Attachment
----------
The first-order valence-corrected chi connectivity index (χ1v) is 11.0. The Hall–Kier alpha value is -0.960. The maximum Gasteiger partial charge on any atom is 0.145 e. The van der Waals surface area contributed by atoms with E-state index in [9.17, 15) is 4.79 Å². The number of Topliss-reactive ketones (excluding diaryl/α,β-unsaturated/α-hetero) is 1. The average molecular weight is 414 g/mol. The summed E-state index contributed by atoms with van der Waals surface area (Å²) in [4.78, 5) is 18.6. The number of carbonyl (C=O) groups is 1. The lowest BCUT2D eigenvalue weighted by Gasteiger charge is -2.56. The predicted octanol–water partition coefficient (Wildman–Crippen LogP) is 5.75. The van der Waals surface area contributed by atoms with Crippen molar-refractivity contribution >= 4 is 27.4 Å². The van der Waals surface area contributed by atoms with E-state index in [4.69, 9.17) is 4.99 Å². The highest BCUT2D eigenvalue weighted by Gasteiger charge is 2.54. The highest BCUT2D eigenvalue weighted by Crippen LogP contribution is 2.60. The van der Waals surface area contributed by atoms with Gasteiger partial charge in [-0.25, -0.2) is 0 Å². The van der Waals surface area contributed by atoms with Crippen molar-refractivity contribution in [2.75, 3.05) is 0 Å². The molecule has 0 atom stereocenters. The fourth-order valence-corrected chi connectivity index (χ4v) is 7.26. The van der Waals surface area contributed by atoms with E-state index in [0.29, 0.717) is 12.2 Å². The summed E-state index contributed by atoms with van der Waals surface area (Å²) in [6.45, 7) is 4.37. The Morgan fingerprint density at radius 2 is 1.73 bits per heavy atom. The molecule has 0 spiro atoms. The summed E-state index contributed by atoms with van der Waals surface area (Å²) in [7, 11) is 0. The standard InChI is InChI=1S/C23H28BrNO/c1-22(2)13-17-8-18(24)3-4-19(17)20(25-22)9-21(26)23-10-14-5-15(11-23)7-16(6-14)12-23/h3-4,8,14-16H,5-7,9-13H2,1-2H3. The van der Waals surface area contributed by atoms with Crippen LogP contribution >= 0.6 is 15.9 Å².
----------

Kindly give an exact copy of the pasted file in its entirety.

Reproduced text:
The first-order valence-corrected chi connectivity index (χ1v) is 11.0. The Hall–Kier alpha value is -0.960. The maximum Gasteiger partial charge on any atom is 0.145 e. The van der Waals surface area contributed by atoms with E-state index in [9.17, 15) is 4.79 Å². The number of Topliss-reactive ketones (excluding diaryl/α,β-unsaturated/α-hetero) is 1. The average molecular weight is 414 g/mol. The summed E-state index contributed by atoms with van der Waals surface area (Å²) in [4.78, 5) is 18.6. The number of carbonyl (C=O) groups is 1. The lowest BCUT2D eigenvalue weighted by Gasteiger charge is -2.56. The predicted octanol–water partition coefficient (Wildman–Crippen LogP) is 5.75. The van der Waals surface area contributed by atoms with Crippen molar-refractivity contribution >= 4 is 27.4 Å². The van der Waals surface area contributed by atoms with E-state index in [4.69, 9.17) is 4.99 Å². The highest BCUT2D eigenvalue weighted by Gasteiger charge is 2.54. The highest BCUT2D eigenvalue weighted by Crippen LogP contribution is 2.60. The van der Waals surface area contributed by atoms with Gasteiger partial charge in [-0.25, -0.2) is 0 Å². The van der Waals surface area contributed by atoms with Crippen molar-refractivity contribution in [2.75, 3.05) is 0 Å². The molecule has 0 atom stereocenters. The fourth-order valence-corrected chi connectivity index (χ4v) is 7.26. The van der Waals surface area contributed by atoms with E-state index in [0.29, 0.717) is 12.2 Å². The summed E-state index contributed by atoms with van der Waals surface area (Å²) in [6.45, 7) is 4.37. The Morgan fingerprint density at radius 2 is 1.73 bits per heavy atom. The molecule has 0 spiro atoms. The summed E-state index contributed by atoms with van der Waals surface area (Å²) in [7, 11) is 0. The standard InChI is InChI=1S/C23H28BrNO/c1-22(2)13-17-8-18(24)3-4-19(17)20(25-22)9-21(26)23-10-14-5-15(11-23)7-16(6-14)12-23/h3-4,8,14-16H,5-7,9-13H2,1-2H3. The van der Waals surface area contributed by atoms with Crippen LogP contribution >= 0.6 is 15.9 Å².